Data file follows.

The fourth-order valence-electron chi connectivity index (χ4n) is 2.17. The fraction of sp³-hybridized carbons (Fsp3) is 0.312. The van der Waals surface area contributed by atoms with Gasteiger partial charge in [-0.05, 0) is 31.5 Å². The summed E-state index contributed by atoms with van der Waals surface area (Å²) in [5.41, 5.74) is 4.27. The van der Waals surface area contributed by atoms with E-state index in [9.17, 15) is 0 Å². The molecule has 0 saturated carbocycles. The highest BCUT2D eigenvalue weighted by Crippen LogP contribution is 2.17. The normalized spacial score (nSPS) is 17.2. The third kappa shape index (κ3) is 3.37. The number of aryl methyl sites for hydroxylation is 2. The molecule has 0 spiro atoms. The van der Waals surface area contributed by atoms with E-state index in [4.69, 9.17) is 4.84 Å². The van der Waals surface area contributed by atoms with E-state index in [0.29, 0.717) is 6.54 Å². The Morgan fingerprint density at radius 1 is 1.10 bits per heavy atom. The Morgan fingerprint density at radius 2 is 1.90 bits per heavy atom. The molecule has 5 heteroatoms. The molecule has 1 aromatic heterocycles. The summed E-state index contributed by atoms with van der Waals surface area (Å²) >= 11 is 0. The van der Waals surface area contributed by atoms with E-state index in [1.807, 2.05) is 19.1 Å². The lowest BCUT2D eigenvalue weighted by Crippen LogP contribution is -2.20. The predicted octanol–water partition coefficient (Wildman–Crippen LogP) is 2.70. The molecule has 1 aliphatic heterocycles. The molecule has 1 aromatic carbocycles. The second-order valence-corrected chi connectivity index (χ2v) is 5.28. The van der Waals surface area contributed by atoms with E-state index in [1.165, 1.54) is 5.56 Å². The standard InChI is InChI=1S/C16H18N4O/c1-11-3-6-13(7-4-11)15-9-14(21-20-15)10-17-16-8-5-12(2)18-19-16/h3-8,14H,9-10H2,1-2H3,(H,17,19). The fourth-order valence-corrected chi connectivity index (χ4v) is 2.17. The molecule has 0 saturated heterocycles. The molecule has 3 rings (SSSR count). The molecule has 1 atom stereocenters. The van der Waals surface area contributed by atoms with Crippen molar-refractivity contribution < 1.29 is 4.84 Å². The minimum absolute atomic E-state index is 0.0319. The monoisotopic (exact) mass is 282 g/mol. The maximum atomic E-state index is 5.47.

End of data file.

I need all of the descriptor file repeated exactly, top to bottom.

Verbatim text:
The fourth-order valence-electron chi connectivity index (χ4n) is 2.17. The fraction of sp³-hybridized carbons (Fsp3) is 0.312. The van der Waals surface area contributed by atoms with Gasteiger partial charge in [-0.05, 0) is 31.5 Å². The summed E-state index contributed by atoms with van der Waals surface area (Å²) in [5.41, 5.74) is 4.27. The van der Waals surface area contributed by atoms with E-state index in [9.17, 15) is 0 Å². The molecule has 0 saturated carbocycles. The highest BCUT2D eigenvalue weighted by Crippen LogP contribution is 2.17. The normalized spacial score (nSPS) is 17.2. The third kappa shape index (κ3) is 3.37. The number of aryl methyl sites for hydroxylation is 2. The molecule has 0 spiro atoms. The van der Waals surface area contributed by atoms with E-state index in [4.69, 9.17) is 4.84 Å². The van der Waals surface area contributed by atoms with E-state index in [0.29, 0.717) is 6.54 Å². The Morgan fingerprint density at radius 1 is 1.10 bits per heavy atom. The Morgan fingerprint density at radius 2 is 1.90 bits per heavy atom. The molecule has 5 heteroatoms. The molecule has 1 aromatic heterocycles. The summed E-state index contributed by atoms with van der Waals surface area (Å²) >= 11 is 0. The van der Waals surface area contributed by atoms with E-state index in [1.807, 2.05) is 19.1 Å². The lowest BCUT2D eigenvalue weighted by Crippen LogP contribution is -2.20. The predicted octanol–water partition coefficient (Wildman–Crippen LogP) is 2.70. The molecule has 1 aliphatic heterocycles. The molecule has 1 aromatic carbocycles. The second-order valence-corrected chi connectivity index (χ2v) is 5.28. The van der Waals surface area contributed by atoms with E-state index in [1.165, 1.54) is 5.56 Å². The standard InChI is InChI=1S/C16H18N4O/c1-11-3-6-13(7-4-11)15-9-14(21-20-15)10-17-16-8-5-12(2)18-19-16/h3-8,14H,9-10H2,1-2H3,(H,17,19). The fourth-order valence-corrected chi connectivity index (χ4v) is 2.17. The molecule has 0 saturated heterocycles. The molecule has 3 rings (SSSR count). The molecule has 1 atom stereocenters. The van der Waals surface area contributed by atoms with Crippen molar-refractivity contribution < 1.29 is 4.84 Å². The minimum absolute atomic E-state index is 0.0319. The monoisotopic (exact) mass is 282 g/mol. The maximum atomic E-state index is 5.47.